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Sri Lankans should change their lifestyle habits to prevent diseases and early aging


Sri Lankans need to start leading healthier lifestyles in order to prevent diseases and early aging, says Ms. Nelly Daetwyler, a prominent Health and Nutrition Consultant. "People need to become more aware of what is going into their body", she stressed. A new medical perspective emerging today is that many people are suffering from high acidity levels, often caused by an excess of processed foods and low alkaline levels due to a lack of fresh fruit, vegetables and other organic materials, she said in an interview with The Sunday Island. This in turn is creating an imbalance in the body with the excess of acidity linked to many diseases such as cancer, osteoporosis, heart disease, arthritis, skin problems amongst others. Ms. Daetwyler, who trained in Switzerland, said the build-up of acidity in the body can often be caused by a person’s mental health as well as physical. "People can have a lot of emotional turmoil in themselves, such as hatred and jealousy, and all of this becomes toxic baggage in the body".

High acidic levels in the body can also be caused by a large consumption of processed food, stress, lack of physical exercise, environmental pollution and an excessive intake of drugs, she noted.

These factors are common in western countries and Sri Lanka is going down the same unhealthy path, Ms. Daetwyler warned. "I could see what the rest of the world had done in the last ten years starting to happen now in Sri Lanka".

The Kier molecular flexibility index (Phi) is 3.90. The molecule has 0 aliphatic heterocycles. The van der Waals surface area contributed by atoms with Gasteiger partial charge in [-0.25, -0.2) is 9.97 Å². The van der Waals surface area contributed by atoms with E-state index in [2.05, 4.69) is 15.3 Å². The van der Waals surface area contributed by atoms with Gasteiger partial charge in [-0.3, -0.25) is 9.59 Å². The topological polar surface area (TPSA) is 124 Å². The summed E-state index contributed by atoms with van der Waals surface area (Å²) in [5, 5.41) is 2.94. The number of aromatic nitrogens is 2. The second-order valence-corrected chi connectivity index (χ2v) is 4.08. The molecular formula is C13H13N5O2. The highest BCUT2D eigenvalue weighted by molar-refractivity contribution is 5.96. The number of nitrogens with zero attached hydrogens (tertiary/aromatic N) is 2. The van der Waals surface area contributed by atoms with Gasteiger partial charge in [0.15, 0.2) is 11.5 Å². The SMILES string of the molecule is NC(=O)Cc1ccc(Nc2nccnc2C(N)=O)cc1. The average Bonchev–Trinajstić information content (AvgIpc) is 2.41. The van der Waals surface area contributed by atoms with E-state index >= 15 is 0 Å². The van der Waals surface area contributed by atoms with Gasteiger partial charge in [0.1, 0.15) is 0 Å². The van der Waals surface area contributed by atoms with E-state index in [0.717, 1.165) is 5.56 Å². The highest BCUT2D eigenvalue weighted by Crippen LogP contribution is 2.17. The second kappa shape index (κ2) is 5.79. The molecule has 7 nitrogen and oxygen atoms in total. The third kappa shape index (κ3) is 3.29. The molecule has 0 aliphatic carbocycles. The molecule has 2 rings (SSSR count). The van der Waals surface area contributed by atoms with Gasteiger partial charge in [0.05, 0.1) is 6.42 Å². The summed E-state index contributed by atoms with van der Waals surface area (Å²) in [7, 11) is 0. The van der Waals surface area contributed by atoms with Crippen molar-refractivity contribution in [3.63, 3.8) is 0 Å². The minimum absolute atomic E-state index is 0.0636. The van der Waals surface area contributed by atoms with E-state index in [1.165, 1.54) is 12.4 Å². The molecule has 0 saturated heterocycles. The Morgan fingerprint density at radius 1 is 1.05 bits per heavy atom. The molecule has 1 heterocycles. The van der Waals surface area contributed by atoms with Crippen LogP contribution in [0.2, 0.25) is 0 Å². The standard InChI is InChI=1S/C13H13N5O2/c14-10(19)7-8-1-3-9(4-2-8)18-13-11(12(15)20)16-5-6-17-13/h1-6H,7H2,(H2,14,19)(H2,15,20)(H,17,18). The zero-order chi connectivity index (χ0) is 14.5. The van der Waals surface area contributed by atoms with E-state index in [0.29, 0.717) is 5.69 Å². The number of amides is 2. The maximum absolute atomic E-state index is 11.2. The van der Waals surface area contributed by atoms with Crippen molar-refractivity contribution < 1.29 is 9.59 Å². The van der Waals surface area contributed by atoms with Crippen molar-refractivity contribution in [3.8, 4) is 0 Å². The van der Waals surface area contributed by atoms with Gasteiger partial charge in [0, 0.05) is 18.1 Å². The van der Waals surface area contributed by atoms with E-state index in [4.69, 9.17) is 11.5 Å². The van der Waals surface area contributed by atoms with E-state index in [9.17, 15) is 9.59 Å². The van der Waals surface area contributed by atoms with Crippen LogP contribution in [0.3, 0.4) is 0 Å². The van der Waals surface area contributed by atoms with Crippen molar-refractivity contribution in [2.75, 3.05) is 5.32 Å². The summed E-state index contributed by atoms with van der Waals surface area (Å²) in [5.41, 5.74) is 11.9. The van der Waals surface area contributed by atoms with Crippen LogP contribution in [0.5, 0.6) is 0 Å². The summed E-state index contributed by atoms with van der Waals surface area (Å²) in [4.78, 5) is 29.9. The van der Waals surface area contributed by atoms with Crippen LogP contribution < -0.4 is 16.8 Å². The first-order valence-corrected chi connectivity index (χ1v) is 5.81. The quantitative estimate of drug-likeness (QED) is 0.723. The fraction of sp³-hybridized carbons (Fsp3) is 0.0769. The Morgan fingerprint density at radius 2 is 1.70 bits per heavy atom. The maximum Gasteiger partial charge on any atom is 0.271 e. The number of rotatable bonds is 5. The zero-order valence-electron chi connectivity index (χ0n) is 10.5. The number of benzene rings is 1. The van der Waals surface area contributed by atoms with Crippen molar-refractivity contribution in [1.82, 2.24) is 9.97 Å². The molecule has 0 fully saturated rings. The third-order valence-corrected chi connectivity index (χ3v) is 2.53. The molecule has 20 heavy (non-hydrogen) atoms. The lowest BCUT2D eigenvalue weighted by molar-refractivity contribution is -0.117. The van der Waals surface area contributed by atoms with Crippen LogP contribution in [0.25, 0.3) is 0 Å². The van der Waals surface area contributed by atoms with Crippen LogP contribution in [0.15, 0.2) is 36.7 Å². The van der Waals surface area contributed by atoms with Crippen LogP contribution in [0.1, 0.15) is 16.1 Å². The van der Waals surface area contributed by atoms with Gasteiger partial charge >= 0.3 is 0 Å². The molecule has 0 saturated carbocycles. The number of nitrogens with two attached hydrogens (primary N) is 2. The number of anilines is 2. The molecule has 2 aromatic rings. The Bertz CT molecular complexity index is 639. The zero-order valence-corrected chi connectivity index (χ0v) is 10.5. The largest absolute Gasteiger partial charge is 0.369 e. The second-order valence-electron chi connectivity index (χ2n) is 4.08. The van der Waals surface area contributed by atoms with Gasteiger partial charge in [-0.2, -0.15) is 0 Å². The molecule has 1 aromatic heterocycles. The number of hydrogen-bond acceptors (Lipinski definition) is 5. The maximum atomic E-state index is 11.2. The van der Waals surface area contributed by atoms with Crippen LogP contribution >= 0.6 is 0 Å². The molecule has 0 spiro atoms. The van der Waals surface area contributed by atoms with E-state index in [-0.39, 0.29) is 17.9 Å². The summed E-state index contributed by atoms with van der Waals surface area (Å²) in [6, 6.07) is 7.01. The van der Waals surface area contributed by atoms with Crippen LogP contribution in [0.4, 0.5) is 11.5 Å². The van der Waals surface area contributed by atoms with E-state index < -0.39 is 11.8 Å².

Sri Lankans living in the cities are more at risk of such diseases as they generally have a higher intake of processed foods and lead stressful and busy lifestyles, she explained. "They are intoxicating themselves".

She still believes that Sri Lanka can beat this problem before it gets out of control, "Sri Lanka is a small country so we still have a chance to overcome this problem".

Ms. Daetwyler said that through natural, chemical free therapies and treatments, she is already helping many of her patients to lead healthier and happier lifestyles. Learning to eat right, get regular exercise, receive sufficient sleep and maintain positive thinking are of key importance.

She would like to see those from the middle class lead healthier lifestyles as "if we have a healthy middle class in Sri Lanka this will reflect on both the upper and lower classes". However, implementing nutritional programs in schools which teach children about waste disposal as well as making them aware of healthy eating is also something she would like to see in the future.

"The whole world is moving towards this new awareness. I like being a part of it", she noted. "It’s coming to Sri Lanka, there’s no stopping it".

~ ~ By Gemma Wilson